Obviously, military partnerships and security cooperation with the United States have always been an object of political contention—and not just in countries run by multipolar populists. The difference now is that elites in multiple, and otherwise very different, countries are actually implementing policies that distance themselves from the U.S.-led security order. In all of these cases, populist leaders are invoking multipolarity as a rhetorical commonplace, taking advantage of the growing shift toward a multipolar order, or both. In doing so, they contribute to a power transition away from the United States by reducing its influence.

Finally, invoking multipolarity also makes it easier for populists to reject external, mostly Western, criticism of their domestic governance practices. When the West was dominant, even autocrats had to accept significant incursions on their domestic sovereignty—such as critical election monitors, foreign-sponsored NGOs, and members of the Western press. Now, emulating the practices of China and Russia, populists are much more comfortable with banning or repressing these same actors—and in justifying their actions as ways of protecting their national values and interests.

The global impact of the COVID-19 pandemic, at first glance, strengthens and fuels these dynamics. The closing of borders and the curtailment of international economic exchange increase the appeal of national fortress narratives conjured by populists about the perils of globalism. As the political scientist Ivan Krastev argues, this presents profound challenges to the integrity of the European Union; more broadly, how major powers like China and the United States manage the trade-off between supporting public health and economic openness will acutely impact their authority to lead global institutions and set international agendas going forward.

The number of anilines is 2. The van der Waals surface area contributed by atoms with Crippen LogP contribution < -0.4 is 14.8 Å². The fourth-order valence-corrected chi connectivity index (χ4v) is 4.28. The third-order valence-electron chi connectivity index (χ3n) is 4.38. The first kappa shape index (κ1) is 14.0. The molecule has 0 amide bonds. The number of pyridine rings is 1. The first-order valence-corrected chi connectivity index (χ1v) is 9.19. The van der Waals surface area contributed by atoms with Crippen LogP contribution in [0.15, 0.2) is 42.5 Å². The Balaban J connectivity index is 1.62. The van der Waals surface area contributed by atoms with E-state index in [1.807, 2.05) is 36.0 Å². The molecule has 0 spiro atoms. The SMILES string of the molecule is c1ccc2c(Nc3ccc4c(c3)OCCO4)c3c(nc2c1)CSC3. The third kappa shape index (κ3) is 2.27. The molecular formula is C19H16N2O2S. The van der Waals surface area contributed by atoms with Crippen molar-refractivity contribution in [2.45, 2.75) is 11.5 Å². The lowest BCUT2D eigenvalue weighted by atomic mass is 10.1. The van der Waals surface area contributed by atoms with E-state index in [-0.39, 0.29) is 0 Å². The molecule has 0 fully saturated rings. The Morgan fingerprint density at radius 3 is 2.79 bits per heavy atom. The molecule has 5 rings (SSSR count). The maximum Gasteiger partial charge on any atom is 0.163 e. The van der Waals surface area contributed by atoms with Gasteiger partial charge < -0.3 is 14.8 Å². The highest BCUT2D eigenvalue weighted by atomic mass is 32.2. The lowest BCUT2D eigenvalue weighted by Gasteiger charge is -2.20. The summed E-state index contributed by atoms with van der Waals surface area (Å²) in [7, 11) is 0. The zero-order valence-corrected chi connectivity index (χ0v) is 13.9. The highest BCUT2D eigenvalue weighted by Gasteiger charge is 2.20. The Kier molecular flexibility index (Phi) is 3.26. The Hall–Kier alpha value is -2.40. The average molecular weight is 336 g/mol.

In the end, for smaller states, multipolar populism may prove self-defeating. It’s one thing to use exit options to reduce external liberalizing pressure, but it’s another when new patrons start calling in favors. Despite Beijing’s defense of sovereignty as an international principle, its practices toward clients suggest that, eventually, it will use its leverage in ways no less coercive than other great powers. Moscow has already demonstrated its lack of concern for the sovereignty of clients and partners. Perhaps some multipolar populists will find it convivial to trade away their national autonomy for the freedom to extract rents but otherwise may find themselves nostalgic for the older order. But, until then, the COVID-19 crisis underscores that international goods provision abhors a vacuum and that populists will find ample opportunities to embrace multipolarity.

The authors’ most recent book is the co-written Exit from Hegemony: the Unraveling of the American Global Order.

Alexander Cooley is the Director of Columbia University’s Harriman Institute and the Claire Tow Professor of Political Science at Barnard College. 

. Twitter: @CooleyOnEurasia

Daniel Nexon is an associate professor at Georgetown University specializing in international security and international-relations theory. Twitter: @dhnexon